Thinking of merging your business with another one? If you already have another company in mind, congratulations. But how can you be assured your new partnership will be a success?
Just like a good marriage, a successful merger requires a harmonious blend of strengths, experience and common likes and dislikes. Take the example of New Jersey’s Modera Inc. and Back Bay Financial of Boston, which merged in early 2011. After meeting years ago and developing a mutual respect for each other, the heads of both firms did a lot of careful planning before finally tying the knot.
Like any merger, the combination of these two firms wasn’t without its wrinkles. “The cultural part was the hardest,” says one of the firm’s principals. “We had to make sure we agreed on how to operate and that everyone felt comfortable with the work and with each other.”
The firms held a retreat for employees to get to know each other and establish common goals. They also involved workers in decision making where possible. Fortunately, combining workforces is getting somewhat easier with modern technology because they may not need to physically move into one building. Instant messaging and remote conferencing allow people to work from almost anywhere.
Newly merged companies also allow workers to focus on their specialties because there are more people with various skills and experience. A manager at a smaller company may have had to wear a lot of different hats, but once the company merges, there are more people to take on separate roles. Of course, that means everyone has to be willing to give up some control and remember they’re working toward a common goal.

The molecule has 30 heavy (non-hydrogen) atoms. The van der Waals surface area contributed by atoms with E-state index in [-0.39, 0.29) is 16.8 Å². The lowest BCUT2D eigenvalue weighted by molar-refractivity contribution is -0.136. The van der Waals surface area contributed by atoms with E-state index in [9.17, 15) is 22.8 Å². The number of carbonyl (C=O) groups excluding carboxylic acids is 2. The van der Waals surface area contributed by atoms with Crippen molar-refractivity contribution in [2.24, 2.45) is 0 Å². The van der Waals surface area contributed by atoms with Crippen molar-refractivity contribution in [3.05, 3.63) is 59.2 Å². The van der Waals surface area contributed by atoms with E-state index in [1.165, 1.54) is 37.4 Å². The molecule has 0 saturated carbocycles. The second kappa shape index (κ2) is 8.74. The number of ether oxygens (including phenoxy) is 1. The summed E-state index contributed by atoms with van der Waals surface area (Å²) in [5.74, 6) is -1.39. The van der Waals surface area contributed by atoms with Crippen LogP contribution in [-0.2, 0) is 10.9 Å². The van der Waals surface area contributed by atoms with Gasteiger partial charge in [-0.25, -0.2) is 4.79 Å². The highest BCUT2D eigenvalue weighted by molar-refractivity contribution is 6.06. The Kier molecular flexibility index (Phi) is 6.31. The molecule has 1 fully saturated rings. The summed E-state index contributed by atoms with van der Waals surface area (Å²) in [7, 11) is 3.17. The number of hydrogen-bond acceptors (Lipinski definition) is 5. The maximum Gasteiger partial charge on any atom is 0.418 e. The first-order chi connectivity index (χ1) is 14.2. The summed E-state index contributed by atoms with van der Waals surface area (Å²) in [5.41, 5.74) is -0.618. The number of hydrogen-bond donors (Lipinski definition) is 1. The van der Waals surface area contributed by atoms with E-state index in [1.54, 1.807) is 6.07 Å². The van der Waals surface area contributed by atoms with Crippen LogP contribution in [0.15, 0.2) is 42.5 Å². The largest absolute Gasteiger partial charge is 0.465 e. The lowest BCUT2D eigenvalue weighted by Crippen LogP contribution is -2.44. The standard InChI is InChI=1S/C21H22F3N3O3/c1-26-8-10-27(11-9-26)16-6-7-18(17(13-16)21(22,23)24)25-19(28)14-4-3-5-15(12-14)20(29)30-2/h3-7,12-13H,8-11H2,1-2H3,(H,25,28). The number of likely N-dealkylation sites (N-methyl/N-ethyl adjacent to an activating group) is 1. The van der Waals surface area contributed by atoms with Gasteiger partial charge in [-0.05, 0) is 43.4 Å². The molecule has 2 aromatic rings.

Another issue Modera and Backbay had to resolve was their separate technology. They had to weigh the pros and cons of their different accounting systems and decide which was the best one to stick with. This is another area where merging companies need to remember they aren’t competing, but trying to find the most effective process for the new company.
As you combine your companies, don’t be afraid to explore your differences. After all, varying strengths are part of what makes a successful merger. Just make sure to do as much of learning about each other before you commit. “You cannot learn as you go,” said one of Backbay’s co-founders. “Too many mergers have failed because the principals only got to know each other after the fact.”
Source: Financial Advisor, “Anatomy of a merger,” Karen Demasters, Feb. 13, 2012